“I had at least one Republican vote or one Republican sponsor or one Republican prime sponsor,” she said. “I think it’s what makes the best policy.”

Sen. Rachel Zenzinger speaks in June 2021 before Gov. Jared Polis signs SB 268, aimed to increase statewide funds per student at the Boettcher Mansion in Denver. (Olivia Sun/The Colorado Sun file)

When Priola was first elected to the Senate, he was part of the chamber’s Republican majority. When Democrats took control in 2019, he was in the minority. He joined the majority again when he became a Democrat in 2022.

The one asterisk is Republican Sen. Larry Liston of Colorado Springs. He was a state representative for eight years between 2005 and early 2013. The GOP controlled the chamber during the final two years of that stint.

Liston ran again to be a representative in 2016 and won, serving in the House for another four years before he was elected to the Senate in 2020. He is running for reelection in November to another four-year term and, if he’s reelected, would technically be the only Republican in the Legislature who at one point was part of a GOP majority caucus – though it was more than a decade ago.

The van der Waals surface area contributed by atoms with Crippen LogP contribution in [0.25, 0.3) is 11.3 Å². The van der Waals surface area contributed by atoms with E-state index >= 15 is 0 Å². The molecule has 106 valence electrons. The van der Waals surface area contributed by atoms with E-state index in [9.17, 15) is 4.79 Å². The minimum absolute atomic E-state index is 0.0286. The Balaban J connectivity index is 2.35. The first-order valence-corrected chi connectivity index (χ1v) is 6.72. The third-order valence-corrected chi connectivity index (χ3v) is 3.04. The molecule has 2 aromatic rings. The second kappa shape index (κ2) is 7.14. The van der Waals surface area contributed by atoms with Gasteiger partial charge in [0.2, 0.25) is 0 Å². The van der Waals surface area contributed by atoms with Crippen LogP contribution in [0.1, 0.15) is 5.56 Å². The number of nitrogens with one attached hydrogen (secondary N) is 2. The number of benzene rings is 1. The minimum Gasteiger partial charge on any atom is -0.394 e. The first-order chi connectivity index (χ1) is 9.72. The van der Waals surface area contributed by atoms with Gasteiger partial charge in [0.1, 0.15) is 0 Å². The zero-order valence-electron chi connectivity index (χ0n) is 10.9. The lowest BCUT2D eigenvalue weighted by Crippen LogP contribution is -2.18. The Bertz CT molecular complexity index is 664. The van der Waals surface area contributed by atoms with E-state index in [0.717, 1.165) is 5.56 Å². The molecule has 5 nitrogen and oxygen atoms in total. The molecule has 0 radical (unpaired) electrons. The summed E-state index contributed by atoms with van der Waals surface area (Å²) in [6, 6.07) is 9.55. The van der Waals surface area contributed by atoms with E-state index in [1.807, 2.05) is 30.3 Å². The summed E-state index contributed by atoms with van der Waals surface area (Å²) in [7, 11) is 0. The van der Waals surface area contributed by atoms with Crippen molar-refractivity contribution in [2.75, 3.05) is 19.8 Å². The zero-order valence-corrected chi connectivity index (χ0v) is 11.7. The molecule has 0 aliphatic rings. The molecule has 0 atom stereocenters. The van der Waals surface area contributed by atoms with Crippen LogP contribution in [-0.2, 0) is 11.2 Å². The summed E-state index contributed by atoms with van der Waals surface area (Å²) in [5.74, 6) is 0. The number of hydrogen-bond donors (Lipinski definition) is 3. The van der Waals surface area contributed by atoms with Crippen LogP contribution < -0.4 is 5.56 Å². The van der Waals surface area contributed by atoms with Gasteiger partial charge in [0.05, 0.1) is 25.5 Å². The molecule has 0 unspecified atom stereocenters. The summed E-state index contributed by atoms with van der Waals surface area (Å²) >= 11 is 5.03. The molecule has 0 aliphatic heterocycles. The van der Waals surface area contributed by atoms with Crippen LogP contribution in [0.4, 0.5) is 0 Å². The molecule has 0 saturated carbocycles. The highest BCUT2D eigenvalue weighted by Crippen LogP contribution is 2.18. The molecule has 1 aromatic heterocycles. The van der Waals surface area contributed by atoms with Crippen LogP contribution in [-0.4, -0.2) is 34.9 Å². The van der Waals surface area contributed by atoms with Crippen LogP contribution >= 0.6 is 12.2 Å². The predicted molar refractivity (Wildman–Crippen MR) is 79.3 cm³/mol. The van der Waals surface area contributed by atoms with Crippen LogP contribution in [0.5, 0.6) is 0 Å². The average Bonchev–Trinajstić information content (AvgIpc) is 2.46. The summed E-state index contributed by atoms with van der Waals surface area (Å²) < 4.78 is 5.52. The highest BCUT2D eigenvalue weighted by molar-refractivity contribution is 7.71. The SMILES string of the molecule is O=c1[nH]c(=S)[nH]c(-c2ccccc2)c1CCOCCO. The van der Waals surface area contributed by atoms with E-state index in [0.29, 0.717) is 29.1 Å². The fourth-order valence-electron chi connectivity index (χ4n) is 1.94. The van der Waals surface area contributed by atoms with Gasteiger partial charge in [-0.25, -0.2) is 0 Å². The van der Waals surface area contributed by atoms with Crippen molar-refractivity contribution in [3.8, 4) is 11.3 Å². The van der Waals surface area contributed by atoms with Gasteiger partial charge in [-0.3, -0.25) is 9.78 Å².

(Representatives are limited to four consecutive, two-year terms, while senators are limited to two consecutive, four-year terms. The break between Liston’s first and second stints in the House allowed him to serve in the chamber for a dozen years.)

Otherwise, you’d probably have to go back 60-some years to find another period where there were no Democrats serving in Colorado’s Legislature who hadn’t at one point been in the minority, as well as no Republican senators or representatives who hadn’t served in the majority.